Operative Treatment of Pediatric Pelvic and Acetabulum Fractures.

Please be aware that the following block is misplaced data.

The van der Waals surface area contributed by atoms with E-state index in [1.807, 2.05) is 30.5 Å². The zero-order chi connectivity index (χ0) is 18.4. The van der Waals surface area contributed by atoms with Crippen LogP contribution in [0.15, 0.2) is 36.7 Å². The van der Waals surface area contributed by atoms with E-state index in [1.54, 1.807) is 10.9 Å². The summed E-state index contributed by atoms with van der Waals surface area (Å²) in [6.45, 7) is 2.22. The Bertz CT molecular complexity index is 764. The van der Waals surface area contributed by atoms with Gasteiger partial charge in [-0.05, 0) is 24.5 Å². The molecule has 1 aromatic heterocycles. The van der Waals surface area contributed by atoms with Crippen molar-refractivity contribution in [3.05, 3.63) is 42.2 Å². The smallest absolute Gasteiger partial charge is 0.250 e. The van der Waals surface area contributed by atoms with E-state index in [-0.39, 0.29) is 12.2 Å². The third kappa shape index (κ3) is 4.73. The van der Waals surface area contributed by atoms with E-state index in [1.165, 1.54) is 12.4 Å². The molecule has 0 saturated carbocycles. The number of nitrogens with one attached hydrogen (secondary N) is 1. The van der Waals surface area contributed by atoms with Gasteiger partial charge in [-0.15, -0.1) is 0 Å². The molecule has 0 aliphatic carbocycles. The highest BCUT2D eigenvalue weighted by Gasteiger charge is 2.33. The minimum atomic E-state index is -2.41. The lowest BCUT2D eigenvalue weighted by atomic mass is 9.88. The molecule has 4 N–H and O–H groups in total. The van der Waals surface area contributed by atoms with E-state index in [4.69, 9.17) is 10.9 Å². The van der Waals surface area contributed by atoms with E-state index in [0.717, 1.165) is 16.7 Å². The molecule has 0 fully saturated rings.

Pediatric pelvic fractures are rare and differ from adults in etiology, fracture type, and associated injuries. They are observed in multitrauma patients, with severe associated injuries. Treatment of these children in specialized hospitals is likely to provide the best outcome because of the rarity of these fractures. Only a small percentage of the fractures, particularly the displaced ones, need operative treatment with the aim to restore the anatomy of the pelvic ring. In a significant proportion of the operated patients, morbidity and mortality were not linked to the pelvic fractures but to the other associated injuries. Long-term prognosis depends on restoring pelvic symmetry. Nondisplaced fractures of the acetabulum or fractures with minimal displacement with a relatively low roof-arc angle or crush injuries of the triradiate physis are managed nonoperatively. In young patients where continuation of growth is expected, fixation that does not cross the physis anatomically could be used. In some very young children, plate removal may be indicated to allow for continued growth of the acetabulum. One of the major complications in this patient cohort is acetabular dysplasia.
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